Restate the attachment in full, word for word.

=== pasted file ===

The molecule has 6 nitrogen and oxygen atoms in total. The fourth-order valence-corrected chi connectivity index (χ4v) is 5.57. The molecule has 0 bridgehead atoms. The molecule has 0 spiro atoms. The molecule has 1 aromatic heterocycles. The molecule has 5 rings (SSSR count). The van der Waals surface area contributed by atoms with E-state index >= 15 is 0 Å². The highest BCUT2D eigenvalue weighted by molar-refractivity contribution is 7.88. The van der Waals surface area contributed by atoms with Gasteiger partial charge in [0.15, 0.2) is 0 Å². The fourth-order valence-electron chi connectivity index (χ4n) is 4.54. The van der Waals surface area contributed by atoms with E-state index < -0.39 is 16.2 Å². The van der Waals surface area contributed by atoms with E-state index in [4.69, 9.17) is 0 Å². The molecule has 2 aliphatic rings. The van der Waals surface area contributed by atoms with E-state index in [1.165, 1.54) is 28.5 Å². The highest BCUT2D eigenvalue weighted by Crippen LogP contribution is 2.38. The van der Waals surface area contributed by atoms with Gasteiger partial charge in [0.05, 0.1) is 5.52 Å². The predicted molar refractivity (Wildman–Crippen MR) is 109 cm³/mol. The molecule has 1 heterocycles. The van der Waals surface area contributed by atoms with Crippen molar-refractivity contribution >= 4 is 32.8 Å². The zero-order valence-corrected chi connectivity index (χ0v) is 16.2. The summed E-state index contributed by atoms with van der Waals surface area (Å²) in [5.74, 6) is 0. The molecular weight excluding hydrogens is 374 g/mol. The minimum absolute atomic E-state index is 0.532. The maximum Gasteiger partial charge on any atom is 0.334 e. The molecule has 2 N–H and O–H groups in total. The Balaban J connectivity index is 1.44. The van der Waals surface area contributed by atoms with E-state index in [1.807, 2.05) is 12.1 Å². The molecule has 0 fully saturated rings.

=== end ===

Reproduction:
The molecule has 6 nitrogen and oxygen atoms in total. The fourth-order valence-corrected chi connectivity index (χ4v) is 5.57. The molecule has 0 bridgehead atoms. The molecule has 0 spiro atoms. The molecule has 1 aromatic heterocycles. The molecule has 5 rings (SSSR count). The van der Waals surface area contributed by atoms with E-state index >= 15 is 0 Å². The highest BCUT2D eigenvalue weighted by molar-refractivity contribution is 7.88. The van der Waals surface area contributed by atoms with Gasteiger partial charge in [0.15, 0.2) is 0 Å². The fourth-order valence-electron chi connectivity index (χ4n) is 4.54. The van der Waals surface area contributed by atoms with E-state index < -0.39 is 16.2 Å². The van der Waals surface area contributed by atoms with E-state index in [4.69, 9.17) is 0 Å². The molecule has 2 aliphatic rings. The van der Waals surface area contributed by atoms with E-state index in [1.165, 1.54) is 28.5 Å². The highest BCUT2D eigenvalue weighted by Crippen LogP contribution is 2.38. The van der Waals surface area contributed by atoms with Gasteiger partial charge in [0.05, 0.1) is 5.52 Å². The predicted molar refractivity (Wildman–Crippen MR) is 109 cm³/mol. The molecule has 1 heterocycles. The van der Waals surface area contributed by atoms with Crippen molar-refractivity contribution >= 4 is 32.8 Å². The zero-order valence-corrected chi connectivity index (χ0v) is 16.2. The summed E-state index contributed by atoms with van der Waals surface area (Å²) in [5.74, 6) is 0. The molecular weight excluding hydrogens is 374 g/mol. The minimum absolute atomic E-state index is 0.532. The maximum Gasteiger partial charge on any atom is 0.334 e. The molecule has 2 N–H and O–H groups in total. The Balaban J connectivity index is 1.44. The van der Waals surface area contributed by atoms with E-state index in [1.807, 2.05) is 12.1 Å². The molecule has 0 fully saturated rings.